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Selfie with ID: The New Scam You Haven’t Heard About

Michelle Wilson - May 21, 2022

Selfie with ID: The New Scam You Haven't Heard About

Some services require verification before the account is active when registering for an account online. These online services will ask you to confirm your identity by taking a selfie of yourself and your government-issued identification. It’s a simple and easy way to prove who you are. These verifications eliminate traveling to a physical office and verifying your account. With online verification, simply take a photo, upload it, and wait for an employee to approve the account.

Selfie verification is also becoming quite popular among phishers hoping to score your information. Unfortunately, this online verification method isn’t just used by legitimate websites with a decent reputation. Here’s everything you need to know about why they’re after your photos with ID cards and how to avoid falling victim to their plan to understand the scam better.

Verification of Your Identity

Most standard business scenarios include an email from your bank, social network, or payment system informing the individual of a security issue with the account. Most of these emails will require the user to submit additional identification to confirm their identity online.

The attachment is frequently a page with a generated form, requiring users to submit the account credentials, address, telephone number, payment information, and a selfie with a visible ID card or document. Although these emails may seem legitimate, it’s always crucial to establish the risk of theft before submitting these documents online.

Why Cybercriminals Want Selfies with ID

A few online services will require the user’s identification to be verified before registration is validated. Should you send a selfie to scammers online, they can effortlessly create accounts online in your name, including a cryptocurrency exchange. Malicious actors will use these accounts for illegal activities like fraud or money laundering. Unfortunately, these activities can land unsuspecting victims in hot water with local authorities.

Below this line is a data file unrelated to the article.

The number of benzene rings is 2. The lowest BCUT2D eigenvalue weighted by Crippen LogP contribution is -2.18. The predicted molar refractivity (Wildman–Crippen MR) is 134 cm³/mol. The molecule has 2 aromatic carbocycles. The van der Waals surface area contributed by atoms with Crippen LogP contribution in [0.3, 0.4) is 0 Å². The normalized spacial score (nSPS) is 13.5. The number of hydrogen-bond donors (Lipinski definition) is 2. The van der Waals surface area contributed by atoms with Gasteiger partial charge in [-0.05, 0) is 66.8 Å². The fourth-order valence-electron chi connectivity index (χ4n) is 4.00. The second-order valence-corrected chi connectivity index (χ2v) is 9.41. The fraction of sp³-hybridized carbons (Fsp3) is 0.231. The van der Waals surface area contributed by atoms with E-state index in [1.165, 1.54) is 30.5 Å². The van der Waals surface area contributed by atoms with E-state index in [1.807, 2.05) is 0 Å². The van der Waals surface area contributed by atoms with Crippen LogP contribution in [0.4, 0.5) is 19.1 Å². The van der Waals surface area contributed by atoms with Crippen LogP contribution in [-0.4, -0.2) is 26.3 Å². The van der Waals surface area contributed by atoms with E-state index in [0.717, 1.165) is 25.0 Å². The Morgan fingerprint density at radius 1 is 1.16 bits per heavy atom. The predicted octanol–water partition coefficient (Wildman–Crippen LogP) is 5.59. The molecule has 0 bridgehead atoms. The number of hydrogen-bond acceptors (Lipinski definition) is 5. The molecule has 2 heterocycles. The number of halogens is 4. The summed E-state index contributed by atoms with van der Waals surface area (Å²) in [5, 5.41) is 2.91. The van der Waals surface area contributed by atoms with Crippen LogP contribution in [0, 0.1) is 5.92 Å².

The black market fetches a far heftier payment than just an ID scan. If a criminal secures your identification with your selfie attached, they can take the photo and turn it into a highly profitable venture online.

Frequent Signs of Online Fraud

Thankfully, online fraud isn’t a perfect art, leaving many criminals sloppy and identifiable. Closely inspecting the phishing email online, especially with the website, can save you time and energy to recover your identity later. It would be best to watch for a few things before submitting your identification online.

Regular Typos and Errors in Communication

Cybercriminals’ email or data entry form is likely riddled with spelling or grammatical errors. These errors may include misspelled words, capitalization issues, or other syntax issues. A reputable business is going to ensure its communication is professional and high-quality.

Suspicious Sender Email Address

Many email addresses with phishing attempts will use generic or free email services to communicate with victims online. Alternatively, a scam artist will use a similar sounding domain with no affiliation with the actual business name. Carefully review any email you receive against the standard domain. If it doesn’t match, there’s a strong probability the email is trying to steal your information.

The Domain Name Doesn’t Match

A sender’s email address may seem legitimate, but if the phishing form’s site isn’t related, there’s a good chance it’s a scam. Take a careful look at the link in the email, comparing it to the genuine domain name of the company. The address may be similar but often have minimal changes (like a zero instead of the letter o). Reputable companies wanting to confirm identification won’t use third-party platforms like Dropbox or Google to create their verification system.